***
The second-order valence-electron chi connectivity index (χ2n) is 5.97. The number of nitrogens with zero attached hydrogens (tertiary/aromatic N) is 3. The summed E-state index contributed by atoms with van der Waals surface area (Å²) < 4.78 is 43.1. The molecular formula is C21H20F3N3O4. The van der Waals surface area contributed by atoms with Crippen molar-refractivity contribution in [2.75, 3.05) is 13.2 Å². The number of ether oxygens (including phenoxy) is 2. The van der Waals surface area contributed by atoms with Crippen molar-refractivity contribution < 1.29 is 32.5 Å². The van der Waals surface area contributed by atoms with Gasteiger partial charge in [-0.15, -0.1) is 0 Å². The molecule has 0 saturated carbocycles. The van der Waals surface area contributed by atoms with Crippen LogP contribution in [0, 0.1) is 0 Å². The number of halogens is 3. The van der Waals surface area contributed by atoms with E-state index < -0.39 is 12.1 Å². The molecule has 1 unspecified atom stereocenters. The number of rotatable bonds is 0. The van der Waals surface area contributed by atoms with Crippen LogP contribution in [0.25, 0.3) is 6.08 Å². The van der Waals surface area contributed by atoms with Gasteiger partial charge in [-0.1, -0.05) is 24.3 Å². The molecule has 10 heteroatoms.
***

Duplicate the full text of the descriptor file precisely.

The second-order valence-electron chi connectivity index (χ2n) is 5.97. The number of nitrogens with zero attached hydrogens (tertiary/aromatic N) is 3. The summed E-state index contributed by atoms with van der Waals surface area (Å²) < 4.78 is 43.1. The molecular formula is C21H20F3N3O4. The van der Waals surface area contributed by atoms with Crippen molar-refractivity contribution in [2.75, 3.05) is 13.2 Å². The number of ether oxygens (including phenoxy) is 2. The van der Waals surface area contributed by atoms with Crippen molar-refractivity contribution < 1.29 is 32.5 Å². The van der Waals surface area contributed by atoms with Gasteiger partial charge in [-0.15, -0.1) is 0 Å². The molecule has 0 saturated carbocycles. The van der Waals surface area contributed by atoms with Crippen LogP contribution in [0, 0.1) is 0 Å². The number of halogens is 3. The van der Waals surface area contributed by atoms with E-state index < -0.39 is 12.1 Å². The molecule has 1 unspecified atom stereocenters. The number of rotatable bonds is 0. The van der Waals surface area contributed by atoms with Crippen LogP contribution in [0.25, 0.3) is 6.08 Å². The van der Waals surface area contributed by atoms with Gasteiger partial charge in [-0.1, -0.05) is 24.3 Å². The molecule has 10 heteroatoms.